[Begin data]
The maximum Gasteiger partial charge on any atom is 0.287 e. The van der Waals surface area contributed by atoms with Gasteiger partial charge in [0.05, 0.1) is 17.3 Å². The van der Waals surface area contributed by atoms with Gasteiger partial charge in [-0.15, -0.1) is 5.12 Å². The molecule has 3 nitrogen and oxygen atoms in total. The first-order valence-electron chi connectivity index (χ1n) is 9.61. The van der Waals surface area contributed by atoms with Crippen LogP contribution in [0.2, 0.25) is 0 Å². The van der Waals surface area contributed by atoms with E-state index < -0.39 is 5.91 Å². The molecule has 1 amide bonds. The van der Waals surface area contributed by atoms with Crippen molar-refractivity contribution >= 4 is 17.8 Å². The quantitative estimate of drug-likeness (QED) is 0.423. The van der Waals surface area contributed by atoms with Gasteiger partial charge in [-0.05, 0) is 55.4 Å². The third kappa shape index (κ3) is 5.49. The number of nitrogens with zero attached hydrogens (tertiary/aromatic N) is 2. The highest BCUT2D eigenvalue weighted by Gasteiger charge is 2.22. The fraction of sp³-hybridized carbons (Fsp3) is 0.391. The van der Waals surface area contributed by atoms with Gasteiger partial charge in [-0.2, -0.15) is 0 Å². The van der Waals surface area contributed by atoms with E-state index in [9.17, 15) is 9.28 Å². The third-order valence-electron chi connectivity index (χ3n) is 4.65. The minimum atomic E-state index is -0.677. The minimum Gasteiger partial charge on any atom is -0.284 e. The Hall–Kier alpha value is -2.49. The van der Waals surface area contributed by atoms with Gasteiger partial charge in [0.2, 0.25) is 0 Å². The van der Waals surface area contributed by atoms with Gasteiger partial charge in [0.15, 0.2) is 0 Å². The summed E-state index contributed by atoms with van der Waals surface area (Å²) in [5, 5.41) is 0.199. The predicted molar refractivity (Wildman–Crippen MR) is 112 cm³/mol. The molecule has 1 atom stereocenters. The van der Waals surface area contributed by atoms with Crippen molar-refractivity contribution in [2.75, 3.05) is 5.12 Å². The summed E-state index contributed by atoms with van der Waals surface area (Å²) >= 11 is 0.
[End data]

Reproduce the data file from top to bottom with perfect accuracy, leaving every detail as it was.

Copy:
The maximum Gasteiger partial charge on any atom is 0.287 e. The van der Waals surface area contributed by atoms with Gasteiger partial charge in [0.05, 0.1) is 17.3 Å². The van der Waals surface area contributed by atoms with Gasteiger partial charge in [-0.15, -0.1) is 5.12 Å². The molecule has 3 nitrogen and oxygen atoms in total. The first-order valence-electron chi connectivity index (χ1n) is 9.61. The van der Waals surface area contributed by atoms with Crippen LogP contribution in [0.2, 0.25) is 0 Å². The van der Waals surface area contributed by atoms with E-state index < -0.39 is 5.91 Å². The molecule has 1 amide bonds. The van der Waals surface area contributed by atoms with Crippen molar-refractivity contribution >= 4 is 17.8 Å². The quantitative estimate of drug-likeness (QED) is 0.423. The van der Waals surface area contributed by atoms with Gasteiger partial charge in [-0.05, 0) is 55.4 Å². The third kappa shape index (κ3) is 5.49. The number of nitrogens with zero attached hydrogens (tertiary/aromatic N) is 2. The highest BCUT2D eigenvalue weighted by Gasteiger charge is 2.22. The fraction of sp³-hybridized carbons (Fsp3) is 0.391. The van der Waals surface area contributed by atoms with Gasteiger partial charge in [-0.2, -0.15) is 0 Å². The van der Waals surface area contributed by atoms with E-state index in [9.17, 15) is 9.28 Å². The third-order valence-electron chi connectivity index (χ3n) is 4.65. The minimum atomic E-state index is -0.677. The minimum Gasteiger partial charge on any atom is -0.284 e. The Hall–Kier alpha value is -2.49. The van der Waals surface area contributed by atoms with Gasteiger partial charge in [0.2, 0.25) is 0 Å². The van der Waals surface area contributed by atoms with Gasteiger partial charge in [0.15, 0.2) is 0 Å². The summed E-state index contributed by atoms with van der Waals surface area (Å²) in [5, 5.41) is 0.199. The predicted molar refractivity (Wildman–Crippen MR) is 112 cm³/mol. The molecule has 1 atom stereocenters. The van der Waals surface area contributed by atoms with Crippen molar-refractivity contribution in [2.75, 3.05) is 5.12 Å². The summed E-state index contributed by atoms with van der Waals surface area (Å²) >= 11 is 0.